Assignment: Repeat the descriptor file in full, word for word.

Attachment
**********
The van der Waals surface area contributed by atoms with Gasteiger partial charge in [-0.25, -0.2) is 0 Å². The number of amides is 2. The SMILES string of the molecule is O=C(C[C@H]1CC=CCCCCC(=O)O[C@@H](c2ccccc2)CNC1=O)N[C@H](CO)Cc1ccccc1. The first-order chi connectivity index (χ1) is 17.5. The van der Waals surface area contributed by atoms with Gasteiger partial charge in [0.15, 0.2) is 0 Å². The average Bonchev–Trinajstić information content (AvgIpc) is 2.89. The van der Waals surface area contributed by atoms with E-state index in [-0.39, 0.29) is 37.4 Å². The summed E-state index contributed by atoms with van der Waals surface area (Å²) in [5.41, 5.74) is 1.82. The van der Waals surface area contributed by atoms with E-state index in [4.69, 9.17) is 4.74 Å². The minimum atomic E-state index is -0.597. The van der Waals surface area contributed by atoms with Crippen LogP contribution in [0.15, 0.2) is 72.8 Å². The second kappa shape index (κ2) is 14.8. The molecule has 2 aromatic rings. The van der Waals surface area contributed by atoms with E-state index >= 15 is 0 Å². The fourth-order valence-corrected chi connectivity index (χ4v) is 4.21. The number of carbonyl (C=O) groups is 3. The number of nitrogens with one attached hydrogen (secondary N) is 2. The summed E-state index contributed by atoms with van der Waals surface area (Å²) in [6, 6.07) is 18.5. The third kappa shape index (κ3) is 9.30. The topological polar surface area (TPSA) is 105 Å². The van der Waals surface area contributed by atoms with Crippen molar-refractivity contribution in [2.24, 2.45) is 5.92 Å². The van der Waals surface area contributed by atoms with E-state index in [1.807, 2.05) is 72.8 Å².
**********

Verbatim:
The van der Waals surface area contributed by atoms with Gasteiger partial charge in [-0.25, -0.2) is 0 Å². The number of amides is 2. The SMILES string of the molecule is O=C(C[C@H]1CC=CCCCCC(=O)O[C@@H](c2ccccc2)CNC1=O)N[C@H](CO)Cc1ccccc1. The first-order chi connectivity index (χ1) is 17.5. The van der Waals surface area contributed by atoms with Gasteiger partial charge in [0.15, 0.2) is 0 Å². The average Bonchev–Trinajstić information content (AvgIpc) is 2.89. The van der Waals surface area contributed by atoms with E-state index in [-0.39, 0.29) is 37.4 Å². The summed E-state index contributed by atoms with van der Waals surface area (Å²) in [5.41, 5.74) is 1.82. The van der Waals surface area contributed by atoms with E-state index in [4.69, 9.17) is 4.74 Å². The minimum atomic E-state index is -0.597. The van der Waals surface area contributed by atoms with Crippen LogP contribution in [0.15, 0.2) is 72.8 Å². The second kappa shape index (κ2) is 14.8. The molecule has 2 aromatic rings. The van der Waals surface area contributed by atoms with E-state index >= 15 is 0 Å². The fourth-order valence-corrected chi connectivity index (χ4v) is 4.21. The number of carbonyl (C=O) groups is 3. The number of nitrogens with one attached hydrogen (secondary N) is 2. The summed E-state index contributed by atoms with van der Waals surface area (Å²) in [6, 6.07) is 18.5. The third kappa shape index (κ3) is 9.30. The topological polar surface area (TPSA) is 105 Å². The van der Waals surface area contributed by atoms with Crippen molar-refractivity contribution in [2.24, 2.45) is 5.92 Å². The van der Waals surface area contributed by atoms with E-state index in [1.807, 2.05) is 72.8 Å².